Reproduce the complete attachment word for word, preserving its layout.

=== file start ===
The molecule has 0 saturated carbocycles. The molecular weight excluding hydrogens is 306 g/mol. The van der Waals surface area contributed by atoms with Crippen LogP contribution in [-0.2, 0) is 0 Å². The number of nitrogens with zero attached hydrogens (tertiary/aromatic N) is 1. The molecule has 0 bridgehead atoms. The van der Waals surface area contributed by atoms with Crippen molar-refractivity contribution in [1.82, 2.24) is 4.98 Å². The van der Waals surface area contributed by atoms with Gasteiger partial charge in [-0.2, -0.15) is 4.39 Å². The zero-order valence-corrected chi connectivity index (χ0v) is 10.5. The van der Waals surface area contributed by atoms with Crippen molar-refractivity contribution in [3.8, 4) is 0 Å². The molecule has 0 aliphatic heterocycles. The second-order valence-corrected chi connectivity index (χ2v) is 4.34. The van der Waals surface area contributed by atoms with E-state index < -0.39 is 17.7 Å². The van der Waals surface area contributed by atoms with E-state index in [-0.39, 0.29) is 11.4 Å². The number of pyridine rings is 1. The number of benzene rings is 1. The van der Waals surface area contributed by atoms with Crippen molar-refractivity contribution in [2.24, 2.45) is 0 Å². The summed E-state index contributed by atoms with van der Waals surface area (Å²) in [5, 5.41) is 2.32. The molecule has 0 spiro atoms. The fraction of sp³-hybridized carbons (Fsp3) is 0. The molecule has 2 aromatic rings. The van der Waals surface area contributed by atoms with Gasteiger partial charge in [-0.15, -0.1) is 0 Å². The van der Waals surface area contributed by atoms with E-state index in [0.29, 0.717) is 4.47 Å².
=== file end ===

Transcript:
The molecule has 0 saturated carbocycles. The molecular weight excluding hydrogens is 306 g/mol. The van der Waals surface area contributed by atoms with Crippen LogP contribution in [-0.2, 0) is 0 Å². The number of nitrogens with zero attached hydrogens (tertiary/aromatic N) is 1. The molecule has 0 bridgehead atoms. The van der Waals surface area contributed by atoms with Crippen molar-refractivity contribution in [1.82, 2.24) is 4.98 Å². The van der Waals surface area contributed by atoms with Gasteiger partial charge in [-0.2, -0.15) is 4.39 Å². The zero-order valence-corrected chi connectivity index (χ0v) is 10.5. The van der Waals surface area contributed by atoms with Crippen molar-refractivity contribution in [3.8, 4) is 0 Å². The molecule has 0 aliphatic heterocycles. The second-order valence-corrected chi connectivity index (χ2v) is 4.34. The van der Waals surface area contributed by atoms with E-state index < -0.39 is 17.7 Å². The van der Waals surface area contributed by atoms with E-state index in [-0.39, 0.29) is 11.4 Å². The number of pyridine rings is 1. The number of benzene rings is 1. The van der Waals surface area contributed by atoms with Crippen molar-refractivity contribution in [2.24, 2.45) is 0 Å². The summed E-state index contributed by atoms with van der Waals surface area (Å²) in [5, 5.41) is 2.32. The molecule has 0 spiro atoms. The fraction of sp³-hybridized carbons (Fsp3) is 0. The molecule has 2 aromatic rings. The van der Waals surface area contributed by atoms with Gasteiger partial charge in [-0.15, -0.1) is 0 Å². The van der Waals surface area contributed by atoms with E-state index in [0.29, 0.717) is 4.47 Å².